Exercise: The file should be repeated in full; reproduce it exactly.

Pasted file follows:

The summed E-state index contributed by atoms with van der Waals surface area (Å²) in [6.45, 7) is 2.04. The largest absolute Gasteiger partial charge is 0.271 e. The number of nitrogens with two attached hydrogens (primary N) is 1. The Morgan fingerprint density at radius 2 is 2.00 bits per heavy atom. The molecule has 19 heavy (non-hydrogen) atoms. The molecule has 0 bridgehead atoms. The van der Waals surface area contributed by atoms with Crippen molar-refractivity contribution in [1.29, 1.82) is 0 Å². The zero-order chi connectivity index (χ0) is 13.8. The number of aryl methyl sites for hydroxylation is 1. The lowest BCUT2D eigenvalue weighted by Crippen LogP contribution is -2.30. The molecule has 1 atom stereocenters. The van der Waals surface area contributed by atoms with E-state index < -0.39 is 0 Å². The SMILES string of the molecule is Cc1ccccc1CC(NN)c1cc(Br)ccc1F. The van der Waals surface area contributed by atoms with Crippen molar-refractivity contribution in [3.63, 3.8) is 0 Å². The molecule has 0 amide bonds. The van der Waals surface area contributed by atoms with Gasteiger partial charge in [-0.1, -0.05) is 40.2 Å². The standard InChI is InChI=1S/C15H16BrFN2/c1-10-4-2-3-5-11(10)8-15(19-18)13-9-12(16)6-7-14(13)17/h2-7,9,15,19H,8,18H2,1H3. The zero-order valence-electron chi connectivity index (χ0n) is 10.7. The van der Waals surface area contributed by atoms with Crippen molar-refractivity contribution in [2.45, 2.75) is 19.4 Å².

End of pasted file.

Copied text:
The summed E-state index contributed by atoms with van der Waals surface area (Å²) in [6.45, 7) is 2.04. The largest absolute Gasteiger partial charge is 0.271 e. The number of nitrogens with two attached hydrogens (primary N) is 1. The Morgan fingerprint density at radius 2 is 2.00 bits per heavy atom. The molecule has 19 heavy (non-hydrogen) atoms. The molecule has 0 bridgehead atoms. The van der Waals surface area contributed by atoms with Crippen molar-refractivity contribution in [1.29, 1.82) is 0 Å². The zero-order chi connectivity index (χ0) is 13.8. The number of aryl methyl sites for hydroxylation is 1. The lowest BCUT2D eigenvalue weighted by Crippen LogP contribution is -2.30. The molecule has 1 atom stereocenters. The van der Waals surface area contributed by atoms with E-state index < -0.39 is 0 Å². The SMILES string of the molecule is Cc1ccccc1CC(NN)c1cc(Br)ccc1F. The van der Waals surface area contributed by atoms with Crippen molar-refractivity contribution in [3.63, 3.8) is 0 Å². The molecule has 0 amide bonds. The van der Waals surface area contributed by atoms with Gasteiger partial charge in [-0.1, -0.05) is 40.2 Å². The standard InChI is InChI=1S/C15H16BrFN2/c1-10-4-2-3-5-11(10)8-15(19-18)13-9-12(16)6-7-14(13)17/h2-7,9,15,19H,8,18H2,1H3. The zero-order valence-electron chi connectivity index (χ0n) is 10.7. The van der Waals surface area contributed by atoms with Crippen molar-refractivity contribution in [2.45, 2.75) is 19.4 Å².